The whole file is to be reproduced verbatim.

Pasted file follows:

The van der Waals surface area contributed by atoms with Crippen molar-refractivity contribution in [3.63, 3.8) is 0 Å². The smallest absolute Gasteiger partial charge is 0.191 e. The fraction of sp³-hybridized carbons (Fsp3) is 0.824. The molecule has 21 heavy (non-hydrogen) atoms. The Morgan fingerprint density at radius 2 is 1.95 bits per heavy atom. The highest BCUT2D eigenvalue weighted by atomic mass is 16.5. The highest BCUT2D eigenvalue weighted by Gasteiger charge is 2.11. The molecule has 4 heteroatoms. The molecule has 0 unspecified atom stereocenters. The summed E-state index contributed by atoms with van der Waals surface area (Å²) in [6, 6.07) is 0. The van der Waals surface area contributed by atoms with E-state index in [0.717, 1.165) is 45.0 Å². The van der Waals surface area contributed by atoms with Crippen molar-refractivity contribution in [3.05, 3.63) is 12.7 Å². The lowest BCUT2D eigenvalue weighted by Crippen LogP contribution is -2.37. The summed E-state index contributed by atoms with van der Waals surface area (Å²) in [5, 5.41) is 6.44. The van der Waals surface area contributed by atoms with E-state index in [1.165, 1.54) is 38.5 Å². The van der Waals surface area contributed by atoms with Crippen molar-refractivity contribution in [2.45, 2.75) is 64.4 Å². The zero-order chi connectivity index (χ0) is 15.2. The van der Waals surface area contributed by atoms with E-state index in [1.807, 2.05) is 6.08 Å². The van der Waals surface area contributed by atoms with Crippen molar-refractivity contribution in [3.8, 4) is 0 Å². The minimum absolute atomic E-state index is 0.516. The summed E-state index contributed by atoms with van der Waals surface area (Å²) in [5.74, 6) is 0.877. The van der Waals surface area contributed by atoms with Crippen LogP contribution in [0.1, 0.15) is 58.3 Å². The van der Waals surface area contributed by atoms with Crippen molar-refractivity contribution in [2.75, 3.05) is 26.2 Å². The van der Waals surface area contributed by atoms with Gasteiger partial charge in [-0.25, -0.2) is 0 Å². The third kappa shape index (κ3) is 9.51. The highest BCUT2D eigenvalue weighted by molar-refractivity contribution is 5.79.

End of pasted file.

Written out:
The van der Waals surface area contributed by atoms with Crippen molar-refractivity contribution in [3.63, 3.8) is 0 Å². The smallest absolute Gasteiger partial charge is 0.191 e. The fraction of sp³-hybridized carbons (Fsp3) is 0.824. The molecule has 21 heavy (non-hydrogen) atoms. The Morgan fingerprint density at radius 2 is 1.95 bits per heavy atom. The highest BCUT2D eigenvalue weighted by atomic mass is 16.5. The highest BCUT2D eigenvalue weighted by Gasteiger charge is 2.11. The molecule has 4 heteroatoms. The molecule has 0 unspecified atom stereocenters. The summed E-state index contributed by atoms with van der Waals surface area (Å²) in [6, 6.07) is 0. The van der Waals surface area contributed by atoms with E-state index in [0.717, 1.165) is 45.0 Å². The van der Waals surface area contributed by atoms with Crippen molar-refractivity contribution in [3.05, 3.63) is 12.7 Å². The lowest BCUT2D eigenvalue weighted by Crippen LogP contribution is -2.37. The summed E-state index contributed by atoms with van der Waals surface area (Å²) in [5, 5.41) is 6.44. The van der Waals surface area contributed by atoms with E-state index in [1.165, 1.54) is 38.5 Å². The van der Waals surface area contributed by atoms with Crippen molar-refractivity contribution in [2.45, 2.75) is 64.4 Å². The zero-order chi connectivity index (χ0) is 15.2. The van der Waals surface area contributed by atoms with E-state index in [1.807, 2.05) is 6.08 Å². The van der Waals surface area contributed by atoms with Crippen molar-refractivity contribution in [3.8, 4) is 0 Å². The minimum absolute atomic E-state index is 0.516. The summed E-state index contributed by atoms with van der Waals surface area (Å²) in [5.74, 6) is 0.877. The van der Waals surface area contributed by atoms with Crippen LogP contribution in [0.1, 0.15) is 58.3 Å². The van der Waals surface area contributed by atoms with Crippen molar-refractivity contribution in [2.75, 3.05) is 26.2 Å². The van der Waals surface area contributed by atoms with Gasteiger partial charge in [-0.25, -0.2) is 0 Å². The third kappa shape index (κ3) is 9.51. The highest BCUT2D eigenvalue weighted by molar-refractivity contribution is 5.79.